As a young boy, John Hancock (1737-1793) was adopted by his merchant uncle, Thomas Hancock and his wife, Lydia. Thomas was an extremely wealthy and influential Bostonian merchant and John was brought up to take over his uncle’s business, becoming a skilled businessman in his own right. The Hancocks had powerful political connections and friendships, including a relationship to Thomas Pownall, who they entertained regularly and a portion of whose finances Thomas managed. After Thomas’s death, that responsibility passed to John.
John was acquainted with Pownall via his visits to the Hancock household. Pownall was also entrusted with John’s care in 1760 when Thomas sent him to study finance in London. At that time, Pownall had resigned as Governor of Massachusetts and was returning to England while John was completing his business education.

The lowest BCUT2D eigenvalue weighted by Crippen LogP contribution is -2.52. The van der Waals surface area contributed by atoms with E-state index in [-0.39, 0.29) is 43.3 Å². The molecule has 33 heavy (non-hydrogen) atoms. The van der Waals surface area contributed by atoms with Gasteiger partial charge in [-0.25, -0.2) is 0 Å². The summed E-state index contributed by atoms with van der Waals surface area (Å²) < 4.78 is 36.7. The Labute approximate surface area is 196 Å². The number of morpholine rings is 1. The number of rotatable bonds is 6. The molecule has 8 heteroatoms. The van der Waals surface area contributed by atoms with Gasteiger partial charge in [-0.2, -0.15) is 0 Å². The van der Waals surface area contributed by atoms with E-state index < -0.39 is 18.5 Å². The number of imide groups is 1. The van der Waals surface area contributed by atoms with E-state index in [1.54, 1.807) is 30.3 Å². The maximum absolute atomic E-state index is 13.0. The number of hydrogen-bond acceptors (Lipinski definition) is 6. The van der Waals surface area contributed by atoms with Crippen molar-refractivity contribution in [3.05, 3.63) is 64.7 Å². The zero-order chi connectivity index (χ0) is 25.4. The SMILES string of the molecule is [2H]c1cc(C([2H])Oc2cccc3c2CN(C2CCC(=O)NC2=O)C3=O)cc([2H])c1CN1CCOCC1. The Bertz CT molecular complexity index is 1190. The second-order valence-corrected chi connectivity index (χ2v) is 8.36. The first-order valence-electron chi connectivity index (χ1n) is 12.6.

Similar to many other colonial merchants, John was initially a political moderate who threw in his lot with the revolutionaries after Parliament refused to grant any compromises on trade issues. It was around the time that this letter was written that his Loyalist views had begun to change, although his opposition to the Stamp Act was principally financial and not philosophical. A man of contradictions, Hancock enjoyed showing off his wealth in the purchase of expensive clothing, but he was also one of America’s first great philanthropists and humanitarians.